^ You should avoid strainers if you can. If you are swept into a strainer, then you should swim hard toward it and vigorously climb your way to the top as you hit it.

Assisted Rescue

^ If someone falls overboard, crew members will "point positive" toward a safe place.

^ The swimmer in the water should listen for instructions from the guide.

^ A paddle or oar can be extended to the person overboard if he or she is close.

^ You must use a throw bag if the current is swift, or the victim is too far away. To use a throw bag:

♦ Clearly yell the person's name to attract his or her attention.

♦ Throw the bag so it hits the swimmer or lands slightly upstream.

♦ The swimmer should grab the rope and bring it over his shoulder. This keeps the person in swimmer's position with his or her face out of the water.

♦ The swimmer should not grab the bag because the remaining rope will continue to be pulled out and he will be carried farther downstream.

♦ Rope should never be wrapped around an arm or wrist. This could cause serious injury.

♦ The rope thrower should be prepared for a jolt when the rope tightens.

♦ Pull the swimmer toward shore or the boat.

♦ When pulled back to the boat, you can lift the swimmer aboard by grabbing the shoulder straps of his or her PFD. Do not pull the victim by his or her arm or wrist.

^ Paddlers should never put themselves in danger to rescue another.

^ Helping swimmers is the first priority. Saving equipment should wait until after all swimmers have been helped.

Seek help from passing boaters if an accident happens. Most commercial rafts have guides who know how to handle emergencies. On remote sections of a river, stay on the riverbank. Chances are, help will come to you faster than you can find it.

If you must leave an accident site to seek help, follow the riverbank to the closest available help. Do not try to go overland unless you're familiar with the area.



Weather and water conditions can change very quickly and with little warning. Be ready for the unexpected.


^ Do not overload the vessel.

^ Check and monitor weather and ocean conditions.

^ Do not go out when conditions are worse than your skills or your equipment can handle.

^ Carry the proper safety equipment and wear the right clothing for the water temperature.

^ Get training in the techniques used to right a sea kayak or other paddle craft. Practice these techniques in a calm and supervised setting, such as a boating class.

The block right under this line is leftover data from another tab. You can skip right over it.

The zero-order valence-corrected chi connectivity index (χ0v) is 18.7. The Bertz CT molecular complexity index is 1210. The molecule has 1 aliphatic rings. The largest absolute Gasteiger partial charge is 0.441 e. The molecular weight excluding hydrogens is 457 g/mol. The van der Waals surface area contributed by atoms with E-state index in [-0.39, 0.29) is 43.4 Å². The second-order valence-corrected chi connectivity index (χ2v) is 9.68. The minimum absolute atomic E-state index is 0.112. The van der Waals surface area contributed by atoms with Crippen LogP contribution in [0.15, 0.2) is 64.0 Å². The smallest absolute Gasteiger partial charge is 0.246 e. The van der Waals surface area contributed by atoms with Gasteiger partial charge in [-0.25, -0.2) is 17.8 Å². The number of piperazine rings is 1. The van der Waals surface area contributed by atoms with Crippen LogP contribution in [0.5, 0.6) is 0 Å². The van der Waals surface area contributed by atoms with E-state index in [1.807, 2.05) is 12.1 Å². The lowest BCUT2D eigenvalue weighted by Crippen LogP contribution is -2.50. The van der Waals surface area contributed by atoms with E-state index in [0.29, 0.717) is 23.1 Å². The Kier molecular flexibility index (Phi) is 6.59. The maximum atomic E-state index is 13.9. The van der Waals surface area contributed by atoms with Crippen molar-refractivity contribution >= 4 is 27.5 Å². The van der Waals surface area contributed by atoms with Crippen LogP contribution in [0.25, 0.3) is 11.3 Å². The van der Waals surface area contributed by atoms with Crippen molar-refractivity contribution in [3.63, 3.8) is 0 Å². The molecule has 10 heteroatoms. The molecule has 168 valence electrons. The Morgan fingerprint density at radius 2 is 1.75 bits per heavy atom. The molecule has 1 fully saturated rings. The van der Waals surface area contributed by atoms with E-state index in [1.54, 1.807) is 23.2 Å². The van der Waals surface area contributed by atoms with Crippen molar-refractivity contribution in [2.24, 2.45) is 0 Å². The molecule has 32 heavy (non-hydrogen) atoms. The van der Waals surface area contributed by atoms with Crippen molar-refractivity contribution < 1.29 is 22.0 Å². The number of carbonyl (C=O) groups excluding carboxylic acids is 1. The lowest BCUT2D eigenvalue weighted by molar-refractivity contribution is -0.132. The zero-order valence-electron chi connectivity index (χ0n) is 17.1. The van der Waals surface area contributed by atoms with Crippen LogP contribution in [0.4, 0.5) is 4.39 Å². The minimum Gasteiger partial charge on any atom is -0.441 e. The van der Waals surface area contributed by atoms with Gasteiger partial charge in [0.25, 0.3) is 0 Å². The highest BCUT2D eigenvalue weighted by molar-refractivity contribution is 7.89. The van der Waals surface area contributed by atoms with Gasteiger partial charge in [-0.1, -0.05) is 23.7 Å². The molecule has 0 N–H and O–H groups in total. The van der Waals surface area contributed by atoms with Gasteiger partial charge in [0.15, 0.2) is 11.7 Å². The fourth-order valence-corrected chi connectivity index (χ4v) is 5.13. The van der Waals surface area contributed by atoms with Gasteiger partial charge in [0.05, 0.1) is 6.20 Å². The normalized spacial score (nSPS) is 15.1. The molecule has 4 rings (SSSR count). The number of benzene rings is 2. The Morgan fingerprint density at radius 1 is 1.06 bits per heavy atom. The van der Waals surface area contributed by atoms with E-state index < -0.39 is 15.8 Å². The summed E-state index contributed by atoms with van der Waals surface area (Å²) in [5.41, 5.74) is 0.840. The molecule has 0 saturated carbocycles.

^ If you are paddling in open water you should know and practice open water rescues. These can be rescues for one or more boats.


O Try to right the boat if possible.

O Once the boat is righted, climb back in and begin bailing out the water.

O Count the number of people to make sure that no one is missing.

O Check the group for signs of hypothermia and take necessary actions.

O If you're unable to right the boat, climb on top of the boat and signal for help.


Case Study: The operator had overloaded his small row boat and was allowing his passengers to ride in an unsafe position on the gunwales and transom. As a prank, all the passengers moved to the stern of the vessel at once, swamping and sinking the vessel. During the crazy scene that followed, two of the passengers drowned. The operator and many of the passengers were under the influence of alcohol.


1. Identify the mistakes that the people made and the proper actions they could have taken.

2. What could these people have done differently to prevent this accident?

3. What steps could you take to rescue the victims and/or make the situation better?

Passenger Overboard (Refer to Chapters 3 and 4)


People can fall overboard or leave their boat for a variety of reasons, but most often because of heavy seas, not holding onto something solid when moving on deck, or sitting on the gunwale or other dangerous location.


^ The operator should not overload the boat.

^ In a small boat, passengers should be careful and limit movement while the boat is operating. If you must move, be sure to inform the captain of the boat so he or she can get ready for the weight shift.

^ Passengers should not ride on the gunwales or the bow.

^ You may not be used to being on a moving platform, such as a boat on the water. You should take time to get used to balancing and moving safely on a boat that is in motion.